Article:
Political instability in Italy is nothing new – the country has had 67 governments in less than 75 years. Its politicians are often shortsighted, moved by special interests and career concerns, rather than by the common good. This is what’s behind the collapse of the most recent government – the prime minister, Mario Draghi, resigned after failing to secure the support of his unity coalition.
To some, sending Draghi packing may appear irrational – his 17-month-old government was backed by all but one of the country’s main political parties. A period of inflation and a war on Europe’s eastern border doesn’t seem an ideal time for political instability. But this development is hardly irrational, or surprising.
The current Italian parliament was elected in 2018. Its first government was led by a coalition of the two parties that received the most votes – the Five Star Movement and the League. The former is a relatively new populist movement, co-founded by comedian Beppe Grillo. Cashing in on social discontent, the party won support in the south of Italy by running on a combination of anti-elite messaging and promises to increase public spending. The League is an established right-wing populist party with most of its political constituency in the north.
These two parties had a similar stance on some key issues: anti-immigration, pro-early retirement and the establishment of a basic income. They joined forces to appoint Giuseppe Conte, an unelected professor of law, as prime minister.
This populist coalition broke down in summer 2019 when the League opted out and was replaced by the centre-left Democratic Party. The new government was still led by Conte, but now held his position thanks to the support of the Five Star Movement and the Democratic Party. But this government was brought down during the pandemic in February 2021 and was replaced by a national unity government led by Mario Draghi, an independent and former president of the European Central Bank. This government was supported by all major parties, with the exception of the far-right Brothers of Italy.
There are two other factors contributing to the current political climate. First, the parliament that came out of the 2018 election was substantially different from previous ones. The Five Star Movement obtained one-third of the overall seats, bringing to parliament many MPs with little or no political experience and from low-income jobs. The selection of these political amateurs as candidates was done through a private online platform.
Second, the first Conte government passed a constitutional law, later confirmed by a referendum in September 2020, reducing the number of members in the Italian parliament from 630 to 400 in the lower house and from 315 to 200 in the senate. With the next political election, initially scheduled for 2023, the parliament will shrink by one-third. This has exacerbated each MP’s individual career concerns.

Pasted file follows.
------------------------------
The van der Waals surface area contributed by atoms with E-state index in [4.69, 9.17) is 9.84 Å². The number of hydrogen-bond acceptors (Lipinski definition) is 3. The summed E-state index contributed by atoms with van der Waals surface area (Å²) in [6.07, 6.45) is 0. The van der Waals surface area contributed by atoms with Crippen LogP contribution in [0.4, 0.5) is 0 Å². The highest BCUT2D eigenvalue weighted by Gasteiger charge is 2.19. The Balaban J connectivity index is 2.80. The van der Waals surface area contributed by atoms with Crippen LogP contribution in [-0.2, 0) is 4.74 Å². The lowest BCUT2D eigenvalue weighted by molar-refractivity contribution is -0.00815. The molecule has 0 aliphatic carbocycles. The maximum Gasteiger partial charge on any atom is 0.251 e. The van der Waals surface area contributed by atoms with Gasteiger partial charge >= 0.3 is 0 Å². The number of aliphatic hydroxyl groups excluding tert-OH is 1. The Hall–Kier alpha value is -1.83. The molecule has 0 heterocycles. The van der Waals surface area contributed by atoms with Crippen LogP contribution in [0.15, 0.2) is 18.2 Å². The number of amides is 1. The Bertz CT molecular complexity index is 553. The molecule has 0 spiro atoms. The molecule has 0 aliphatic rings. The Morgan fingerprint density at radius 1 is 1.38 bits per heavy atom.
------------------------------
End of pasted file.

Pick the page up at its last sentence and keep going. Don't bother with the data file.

Political movement and government collapse
With elections scheduled for March 2023 at the latest, some parties have started to reposition themselves towards their electorate. After nearly four and a half years in parliament, MPs have also secured their parliamentary pension rights and may therefore be prepared to take more political risks.
Conte, having established himself as leader of the Five Star Movement, was the first to make a move. He criticised Draghi’s government for being shy on social measures and presented him with a series of policy requests – essentially an ultimatum for the government to have the continued support of the Five Star Movement.
Faced with internal division and declining support in the polls, Conte was clearly trying to mobilise the Movement’s base supporters. He did not expect this to be a risky move, as Draghi’s government held a large majority in the parliament.
Draghi refused to accept an ultimatum and resigned, despite having a majority in the parliament. The Italian president, Sergio Mattarella, refused his resignation, sending him back to the senate for a confidence vote, which coalition partners decided to boycott. Draghi won the vote, but lost enough support from his coalition to make his resignation inevitable. This time the president accepted and dissolved the parliament.
Meanwhile, parties firmly to the right of the political spectrum have also been repositioning ahead of the next election. Conte’s ultimatum gave the League (led by Matteo Salvini) and the more moderate Forza Italia (led by Silvio Berlusconi) an unexpected opportunity to drop their support for the government.
Salvini and Berlusconi are now expected to join their parties together for a snap election, which, following the collapse of Draghi’s government, will take place on September 25. Given recent polling trends, they are believed to have a better shot at coming on top against the far-right Brothers of Italy in an early election, rather than next spring. The Brothers of Italy was the only party not in Draghi’s coalition, and has been rising in the polls at the expense of the other two right-wing parties.
By withdrawing their support, Salvini and Berlusconi managed to send Draghi’s government home, and send Italy into its first summertime electoral campaign. Current polls predict a right-wing coalition government led by Giorgia Meloni – potentially the first female prime minister in Italian history. In all relevant issues, from economics to social policy to foreign relations, such a government would be a major change from the liberal, market-oriented, Nato-centric view of the Draghi government. Not quite the scenario Conte had in mind.
Vincenzo Galasso does not work for, consult, own shares in or receive funding from any company or organisation that would benefit from this article, and has disclosed no relevant affiliations beyond their academic appointment.